Recently I have been using the graph database neo4j to visualise a dataset. If you have used the HTML-based graph visualisation engine inside the neo4j browser you would have quickly come to the realisation that is not a well fit for anything else than visualising a minimal set of nodes and relationships.
Previously I have used Gephi for visualisations, and that is normally my weapon of choice when it comes to Desktop-based processing of graphs of several reasons.
So the question obviously was: how to get the nodes from neo4j to Geph
I actually thought that this topic was well described online before I started. Turns out that it wasn’t. The closest I came to a working tutorial was this post by Graph people. That and the APOC user tutorial which was a bit daunting by the first looks of it. Long story short, APOC is the one plugin you want.
With that in mind, I ended up with the following architecture.
APOC - or “Awesome Procedures On Cypher” (I chose that variant), serves as a streaming client for a streaming server running inside Gephi. This means that when a query runs, as shown in the figure above, with a call to the APOC procedure for Gephi - the objects streams to Gephi’s HTTP JSON-server.
Setting Up neo4j
There is a couple of steps that you should take at this point:
I’ll make this brief. First off, setup Neo4j like this:
cd /usr/local/src/ mkdir /usr/local/src/neo4j-community-3.4.6/ wget https://go.neo4j.com/download-thanks.html?edition=community&release=3.4.6&flavour=unix tar -xvf neo4j-community-3.4.6.tar cd neo4j-community-3.4.6/plugins wget https://github.com/neo4j-contrib/neo4j-apoc-procedures/releases/download/188.8.131.52/apoc-184.108.40.206-all.jar cd ../ && ./bin/neo4j start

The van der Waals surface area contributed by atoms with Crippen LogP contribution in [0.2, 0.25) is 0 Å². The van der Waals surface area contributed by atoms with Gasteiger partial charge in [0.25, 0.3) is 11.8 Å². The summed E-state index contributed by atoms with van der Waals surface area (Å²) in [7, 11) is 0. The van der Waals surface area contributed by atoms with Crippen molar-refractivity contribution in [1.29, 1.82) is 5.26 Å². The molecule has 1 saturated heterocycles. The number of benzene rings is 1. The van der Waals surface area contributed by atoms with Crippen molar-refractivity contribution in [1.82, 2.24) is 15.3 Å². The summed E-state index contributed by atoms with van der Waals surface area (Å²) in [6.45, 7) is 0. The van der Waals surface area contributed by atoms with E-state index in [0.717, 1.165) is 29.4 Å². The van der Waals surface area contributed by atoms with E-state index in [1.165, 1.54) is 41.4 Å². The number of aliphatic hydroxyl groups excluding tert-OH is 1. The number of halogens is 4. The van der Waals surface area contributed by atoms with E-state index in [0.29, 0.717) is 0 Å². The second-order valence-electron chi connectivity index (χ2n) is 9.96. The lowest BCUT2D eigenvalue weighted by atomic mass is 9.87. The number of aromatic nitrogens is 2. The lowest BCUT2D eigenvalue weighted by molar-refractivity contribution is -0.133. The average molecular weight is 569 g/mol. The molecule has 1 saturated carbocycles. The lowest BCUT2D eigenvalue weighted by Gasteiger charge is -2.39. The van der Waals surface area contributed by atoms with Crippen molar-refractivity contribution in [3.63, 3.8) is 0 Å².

You have now installed the neo4j community server, installed the APOC plugin and
started neo4j locally. I suggest you go to the “neo4j Browser” at
http://localhost:7474/browser/ to get to know the workbench a little better.
Setting Up Gephi
For this step you will need Gephi (desktop application) that you can get from here.
Next: go to the Tools menu, select Plugins and install the Graph Streaming plugin:
After restarting Gephi, you can create and start the streaming server at port 8080. The default config is on the APOC side, so you will need to change that in neo4j if you’d like to use another url and port.
At this point Gephi is listening on port 8080 for objects streamed from neo4j APOC.
Streaming from neo4j Browser
To get vertices (nodes) and edges (relations) from neo4j to Gephi, you will need to stream the objects. Go to the “neo4j Browser”. Once inside, execute something like the following query. This may export many objects, so make sure you keep this in mind.
MATCH path = (some_label)-[some_relation]->(some_label) CALL apoc.gephi.add(null,'workspace1',path,'weight',['address','desc','comment']) yield nodes return *
So what happened above? The APOC docs on Gephi streaming describes the procedure as the following:
apoc.gephi.add(url-or-key, workspace, data, weightproperty, ['exportproperty']) | streams passed in data to Gephi
The command was confusing to me at first, especially the part passed to Gephi. The
exportproperty defined as neo4j graph properties on beforehand as
comment is the ones that will show up if you have a look at the columns in the Gephi “Data Laboratory”. These will be custom to your graph, and if you use e.g. the Python neo4jrestclient - they are the ones you add as:
Once again, these will show up as (I added
address_type after the data export, so that doesn’t show in the screenshot):